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'Man-of-the-match and joint-captain after 35 years. It was the stuff of dreams' - Galway glory

Mountbellew-Moylough are celebrating after a first Galway senior final win in 35 years.

Eoin Finnerty celebrates his goal in last Sunday's Galway county final.
Eoin Finnerty celebrates his goal in last Sunday's Galway county final.
Image: Bryan Keane/INPHO

IT WAS A momentous night in their corner of north Galway last Sunday.

After a frustrating wait since 1986 for silverware and a succession of agonising defeats in recent finals, Mountbellew-Moylough savoured reaching the summit of Galway senior club football.

“Just relief after the game,” says the joint team captain Eoin Finnerty.

“A lot of pressure around the parish, just to get it finally after 35 years and we’d been in six county finals since and five in the last seven years and lost them all. Some of them hammerings, some of them close.

“Man-of-the-match and joint-captain after 35 years. It was the stuff of dreams, really.

“We did a tour of the parish. There were people in the parish I didn’t even know existed, out with fires. Even in the neighbouring parish, we came through Abbey, they had fires out for us. Just past Killererin, they had fires out for us. It’s something we’ll never see again. If we win another again there won’t be this euphoria of the first time for so long.”

The manner of Mountbellew-Moylough’s achievement was highly impressive. They lost finals in 2015, 2017 and 2018 (after a replay) to Corofin, along with the 2016 quarter-final and 2019 semi-final to the same opposition.

When they finally knocked out the All-Ireland kingpins in last year’s semi-final, they suffered the hardship of subsequently losing the final to Moycullen, yet their resilience was never destroyed.

“Last year was definitely the toughest to take,” admits Finnerty.

“Going back on the years before that, we just weren’t good enough. We were getting beat out the gate by Corofin really. When you’d see them go on to win All-Ireland finals, you’d get a little bit of hope.

“When we were driving down the road on the way to this year’s final, we were saying there was no way can we come back out of here without winning this game.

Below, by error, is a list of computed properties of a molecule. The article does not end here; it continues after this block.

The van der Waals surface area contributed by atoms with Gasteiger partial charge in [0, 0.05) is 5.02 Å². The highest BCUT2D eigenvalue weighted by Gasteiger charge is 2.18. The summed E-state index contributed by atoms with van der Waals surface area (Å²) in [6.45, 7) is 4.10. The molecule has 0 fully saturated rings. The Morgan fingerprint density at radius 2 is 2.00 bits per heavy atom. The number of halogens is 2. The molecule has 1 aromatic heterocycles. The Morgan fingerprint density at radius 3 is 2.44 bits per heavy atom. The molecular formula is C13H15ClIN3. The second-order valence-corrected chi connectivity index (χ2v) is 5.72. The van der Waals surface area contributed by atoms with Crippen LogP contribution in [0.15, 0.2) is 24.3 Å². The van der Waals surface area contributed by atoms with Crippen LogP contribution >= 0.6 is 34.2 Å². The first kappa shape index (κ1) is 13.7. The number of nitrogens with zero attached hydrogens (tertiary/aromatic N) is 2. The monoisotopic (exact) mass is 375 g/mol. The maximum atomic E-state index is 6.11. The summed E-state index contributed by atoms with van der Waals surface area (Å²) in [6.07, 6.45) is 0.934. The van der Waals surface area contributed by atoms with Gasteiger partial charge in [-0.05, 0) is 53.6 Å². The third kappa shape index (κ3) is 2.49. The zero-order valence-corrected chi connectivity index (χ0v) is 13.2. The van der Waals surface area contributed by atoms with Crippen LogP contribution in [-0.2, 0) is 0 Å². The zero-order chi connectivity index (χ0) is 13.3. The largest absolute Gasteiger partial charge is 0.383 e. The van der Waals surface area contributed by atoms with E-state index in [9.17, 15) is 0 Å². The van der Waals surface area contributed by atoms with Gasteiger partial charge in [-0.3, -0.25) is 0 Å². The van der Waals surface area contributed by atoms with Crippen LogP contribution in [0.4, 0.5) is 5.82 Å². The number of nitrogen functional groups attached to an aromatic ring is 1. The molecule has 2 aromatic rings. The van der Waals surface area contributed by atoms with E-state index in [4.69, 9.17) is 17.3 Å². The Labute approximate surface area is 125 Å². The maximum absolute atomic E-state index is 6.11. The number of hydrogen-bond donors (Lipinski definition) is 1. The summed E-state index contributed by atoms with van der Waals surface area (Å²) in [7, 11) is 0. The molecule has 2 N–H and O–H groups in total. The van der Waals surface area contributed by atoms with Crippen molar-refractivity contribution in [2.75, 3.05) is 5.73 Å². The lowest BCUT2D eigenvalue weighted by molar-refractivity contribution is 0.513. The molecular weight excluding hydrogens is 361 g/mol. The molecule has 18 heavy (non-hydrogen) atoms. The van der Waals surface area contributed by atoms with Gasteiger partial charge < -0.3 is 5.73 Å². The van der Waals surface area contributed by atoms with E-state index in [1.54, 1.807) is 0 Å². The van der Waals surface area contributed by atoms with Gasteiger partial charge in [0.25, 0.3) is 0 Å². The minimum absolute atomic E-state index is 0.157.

“There’s a lot of very good individuals on the team. We couldn’t walk away from it either. Not getting there would have been a massive disappointment. If we looked back in years to come and we’d thrown in the towel say this year, we’d regret it, so we just kept coming back.

“This was seen as the generation of players that were finally going to bring Mountbellew across the line. It probably wouldn’t have been seen on the outside, but there was pressure.

“At Christmas you’d be meeting older club men who’d be asking you, were we going to do it this year. You didn’t want to be seen as losers, not getting over the line.”

aib-gaa-club-championship-launch-202122 Eoin Finnerty at the AIB GAA club championship launch. Source: Ramsey Cardy/SPORTSFILE

Everything fell together this year as they were not hit by injuries, while the upshot of Covid-19 was more players were based at home. Finnerty hailed the contribution of manager Val Daly, the Galway great who had sons Michael and John on the team.

“Val is a club-man through and through. He’s helped us at underage. This team, he had us from U-10 to U-16 and then back again at minor. That’s probably where he has been most influential, coaching at underage. Teaching us how to actually play the game. Everyone associated Val Daly with Mountbellew-Moylough.”

And the joint captain has also thought of club icons like Joe Bergin, the Galway All-Ireland winner, who had tried for years to land a county senior medal.


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“2019 I think he retired. In fairness you would have loved to see him winning one. He was there when we were coming through and guided us along through our early careers in the club championship. I would have loved to see him win one. There are a few more like Fergal Gavin, a few legends down through the years.”

Finnerty was part of the Galway U21 team that contested the 2017 All-Ireland final, while he was drafted into the county senior setup in 2018. Study commitments in 2019 in UCC, where he won a Sigerson Cup medal, saw him drop out of the county scene and his current focus is at club level.

On Sunday, this Mountbellew-Moylough setup enter unchartered territory with a Connacht opener against Leitrim champions Ballinamore.

“We were back training (Tuesday) night. The dressing-room beforehand, the laughing that went on over the last couple of days. Just the buzz of having a county medal in your pocket going training.

“The pressure is off now. This is new territory for hte club so hopefully we can go on a bit of a roll here now.

“We’ll just turn up now next Sunday and hopefully perform.”


About the author:

Fintan O'Toole

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